Friday, July 9, 2010

Are Money Market Funds like CDOs?

A comparison of a money market fund to a collateralized debt obligation ("CDO") or structured investment vehicle ("SIV") may readily seem far-fetched, but given the complexity of risks and evolving regulations, one may appreciate the relevance of their similarities and resulting implications.

Why does such a comparison even matter, and why now? Recent amendments to Rule 17g-5, under the Securities Exchange Act of 1934, seek to improve the integrity of ratings issued by NRSROs (aka rating agencies) for structured finance products. What is a structured finance product under Rule 17g-5? According to the Federal Register (Vol. 74, No. 232):

The Commission intends this provision, which mirrors, in part, the text of Section 15E(i)(1)(B) of the Exchange Act (enacted as part of the Rating Agency Act), to cover the full range of structured finance products, including, but not limited to, securities collateralized by static and actively managed pools of loans or receivables (e.g., commercial and residential mortgages, corporate loans, auto loans, education loans, credit card receivables, and leases), collateralized debt obligations, collateralized loan obligations, collateralized mortgage obligations, structured investment vehicles, synthetic collateralized debt obligations that reference debt securities or indexes, and hybrid collateralized debt obligations.

In brief, a structured finance product includes static or actively managed pools of corporate loans and residential mortgages, among a number of other fixed-income securities and synthetic instruments.

The shortcomings of NRSRO-issued ratings of structured finance products is one of the commonly cited contributors to the Great Recession. However, NRSROs also play an important role in the credit quality of money market funds: Rule 2a-7 under the Investment Company Act of 1940 contains provisions which refer to NRSRO ratings for determining investment eligibility. Over the recent months, the SEC considered whether to allow fund managers to rely on ratings under Rule 2a-7. That debate led to the preservation of references to ratings in the investment process but added the requirement to use multiple NRSROs whenever possible and additional annual NRSRO quality assessments by the managers. According to a Mayer Brown Securitization Update (March 24, 2010):

Money market funds are regulated pursuant to rule 2a-7 under the Investment Company Act. Although recently amended to (among other things) remove some of its references to ratings, rule 2a-7 continues to rely to a substantial degree on ratings from NRSROs in defining minimum credit standards for fund investments. Some important rating standards in the rule are phrased in terms of specified ratings from the “Requisite NRSROs.” Ordinarily, “Requisite NRSROs” means any two NRSROs from a list of at least four that must be designated annually by the fund’s board of directors, but it can mean just one of the designated NRSROs if only one of them maintains a rating of the subject security.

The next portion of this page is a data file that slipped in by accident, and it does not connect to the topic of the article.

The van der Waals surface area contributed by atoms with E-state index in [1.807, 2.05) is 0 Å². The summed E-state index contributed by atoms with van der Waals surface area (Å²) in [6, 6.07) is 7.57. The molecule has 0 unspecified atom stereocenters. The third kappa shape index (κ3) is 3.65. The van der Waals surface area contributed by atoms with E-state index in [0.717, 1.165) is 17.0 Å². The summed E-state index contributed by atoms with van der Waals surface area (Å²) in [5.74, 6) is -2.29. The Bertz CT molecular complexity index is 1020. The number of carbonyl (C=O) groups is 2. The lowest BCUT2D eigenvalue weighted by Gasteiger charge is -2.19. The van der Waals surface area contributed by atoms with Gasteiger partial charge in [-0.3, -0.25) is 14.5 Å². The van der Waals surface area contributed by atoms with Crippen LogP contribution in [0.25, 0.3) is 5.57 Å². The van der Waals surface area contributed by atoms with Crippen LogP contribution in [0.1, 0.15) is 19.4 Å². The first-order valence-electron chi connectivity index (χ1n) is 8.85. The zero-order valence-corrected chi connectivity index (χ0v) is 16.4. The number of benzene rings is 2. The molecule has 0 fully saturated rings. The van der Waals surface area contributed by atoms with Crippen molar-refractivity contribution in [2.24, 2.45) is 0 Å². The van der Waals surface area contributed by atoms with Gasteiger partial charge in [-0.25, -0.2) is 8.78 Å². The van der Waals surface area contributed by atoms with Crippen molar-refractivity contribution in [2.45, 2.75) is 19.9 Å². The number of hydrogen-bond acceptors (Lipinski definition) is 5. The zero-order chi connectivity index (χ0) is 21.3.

NRSROs expanded their expertise beyond rating individual corporate bonds and structured finance products: they rated investment vehicles which held such rated instruments. Among such investment vehicles, the most often cited examples are CDOs and SIVs. Another less-publicized but more familiar example is the money market fund. How many money market funds do NRSROs rate? Using Standard & Poor's as an indicative NRSRO (throughout the remainder of this analysis), approximately 100 US money market funds were rated representing $283.9 billion of AUM, reported as of March 31, 2010. (The total AUM of US money market funds was approximately $2.8 trillion, according to the ICI as of June 30, 2010.)

The fact that certain types of investment vehicles are rated and invest in rated securities does not mean that they are all similar in credit risk posed to investors or sensitivity to the default risk in underlying investments. According to S&P in their article entitled "CDOs: An Introduction To CDOs And Standard & Poor's Global CDO Ratings" (June 8, 2007), CDOs cannot be deemed similar to mutual funds:

In a mutual fund, all investors share in the risks and rewards of the investments equally. In a CDO, the transaction is structured with different classes of notes, each having a different risk/reward profile. If any of the assets in the underlying asset pool default, the lowest note class (typically referred to as the CDO equity class) will suffer a loss. As losses increase in the asset pool, then the other classes of notes may also be affected.

This perspective differentiates CDOs from mutual funds on the key basis that mutual funds issue one class of security (generally an accurate assumption, with a caveat noted later) versus the multi-tranche liabilities of CDOs. However, this reasoning does not speak to credit and market risks from the underlying portfolio of fixed-income securities. In the same article, S&P further elaborates:

Investors can look at the asset portfolio to get a sense of the companies in the pool, how the companies are rated, and their line of business. Standard & Poor's also provides portfolio benchmarks of each CDO. The benchmarks include: Weighted average rating (WAR): The average rating on the companies in the pool; Weighted average maturity (WAM): The average life of assets in the portfolio; Default measure (DM): The expected annual average default rate of the portfolio; Variability measure (VM): The deviation around the average portfolio default rate; and Rated overcollateralization (ROC): The risk-adjusted collateral available to support a rated tranche.

In summary, S&P assesses the collective risks of underlying securities in a CDO based on their ratings, maturity profile, and expected default rates (with a certain amount of variability). Even if a CDO issues only one class or tranche of debt (much like a money market fund issuing one share class), the last benchmark, Rated Overcollateralization, is still relevant but simpler to analyze than for a multi-tranche structure.